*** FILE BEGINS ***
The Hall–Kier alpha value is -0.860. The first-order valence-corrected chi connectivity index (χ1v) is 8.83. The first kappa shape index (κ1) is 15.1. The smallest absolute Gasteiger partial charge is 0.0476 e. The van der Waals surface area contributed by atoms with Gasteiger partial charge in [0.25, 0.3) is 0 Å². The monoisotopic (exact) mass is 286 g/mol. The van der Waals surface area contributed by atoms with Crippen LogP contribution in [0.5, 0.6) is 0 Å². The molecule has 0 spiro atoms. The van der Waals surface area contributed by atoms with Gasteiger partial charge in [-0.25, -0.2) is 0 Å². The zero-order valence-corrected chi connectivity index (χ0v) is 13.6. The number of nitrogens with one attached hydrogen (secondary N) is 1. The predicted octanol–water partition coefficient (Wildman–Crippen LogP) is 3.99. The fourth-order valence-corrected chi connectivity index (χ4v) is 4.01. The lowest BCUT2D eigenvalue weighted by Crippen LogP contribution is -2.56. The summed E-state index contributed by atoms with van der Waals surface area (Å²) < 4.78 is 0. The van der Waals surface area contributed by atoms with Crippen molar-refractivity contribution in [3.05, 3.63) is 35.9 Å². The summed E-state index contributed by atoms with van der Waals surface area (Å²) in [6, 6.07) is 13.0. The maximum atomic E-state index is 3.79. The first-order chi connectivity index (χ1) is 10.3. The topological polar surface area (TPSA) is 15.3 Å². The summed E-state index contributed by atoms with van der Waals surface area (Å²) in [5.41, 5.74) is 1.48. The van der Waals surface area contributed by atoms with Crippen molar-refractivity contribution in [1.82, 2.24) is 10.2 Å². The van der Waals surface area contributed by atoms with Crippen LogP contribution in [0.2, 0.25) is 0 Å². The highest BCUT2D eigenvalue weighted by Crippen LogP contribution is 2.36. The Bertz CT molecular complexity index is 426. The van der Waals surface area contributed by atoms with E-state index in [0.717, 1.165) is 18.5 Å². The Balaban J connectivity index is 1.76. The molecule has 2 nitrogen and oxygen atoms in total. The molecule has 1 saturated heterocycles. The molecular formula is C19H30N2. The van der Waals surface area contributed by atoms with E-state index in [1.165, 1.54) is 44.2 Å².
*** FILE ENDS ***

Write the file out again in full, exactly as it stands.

The Hall–Kier alpha value is -0.860. The first-order valence-corrected chi connectivity index (χ1v) is 8.83. The first kappa shape index (κ1) is 15.1. The smallest absolute Gasteiger partial charge is 0.0476 e. The van der Waals surface area contributed by atoms with Gasteiger partial charge in [0.25, 0.3) is 0 Å². The monoisotopic (exact) mass is 286 g/mol. The van der Waals surface area contributed by atoms with Crippen LogP contribution in [0.5, 0.6) is 0 Å². The molecule has 0 spiro atoms. The van der Waals surface area contributed by atoms with Gasteiger partial charge in [-0.25, -0.2) is 0 Å². The zero-order valence-corrected chi connectivity index (χ0v) is 13.6. The number of nitrogens with one attached hydrogen (secondary N) is 1. The predicted octanol–water partition coefficient (Wildman–Crippen LogP) is 3.99. The fourth-order valence-corrected chi connectivity index (χ4v) is 4.01. The lowest BCUT2D eigenvalue weighted by Crippen LogP contribution is -2.56. The summed E-state index contributed by atoms with van der Waals surface area (Å²) < 4.78 is 0. The van der Waals surface area contributed by atoms with Crippen molar-refractivity contribution in [3.05, 3.63) is 35.9 Å². The summed E-state index contributed by atoms with van der Waals surface area (Å²) in [6, 6.07) is 13.0. The maximum atomic E-state index is 3.79. The first-order chi connectivity index (χ1) is 10.3. The topological polar surface area (TPSA) is 15.3 Å². The summed E-state index contributed by atoms with van der Waals surface area (Å²) in [5.41, 5.74) is 1.48. The van der Waals surface area contributed by atoms with Crippen molar-refractivity contribution in [1.82, 2.24) is 10.2 Å². The van der Waals surface area contributed by atoms with Crippen LogP contribution in [0.2, 0.25) is 0 Å². The highest BCUT2D eigenvalue weighted by Crippen LogP contribution is 2.36. The Bertz CT molecular complexity index is 426. The van der Waals surface area contributed by atoms with E-state index in [0.717, 1.165) is 18.5 Å². The Balaban J connectivity index is 1.76. The molecule has 2 nitrogen and oxygen atoms in total. The molecule has 1 saturated heterocycles. The molecular formula is C19H30N2. The van der Waals surface area contributed by atoms with E-state index in [1.165, 1.54) is 44.2 Å².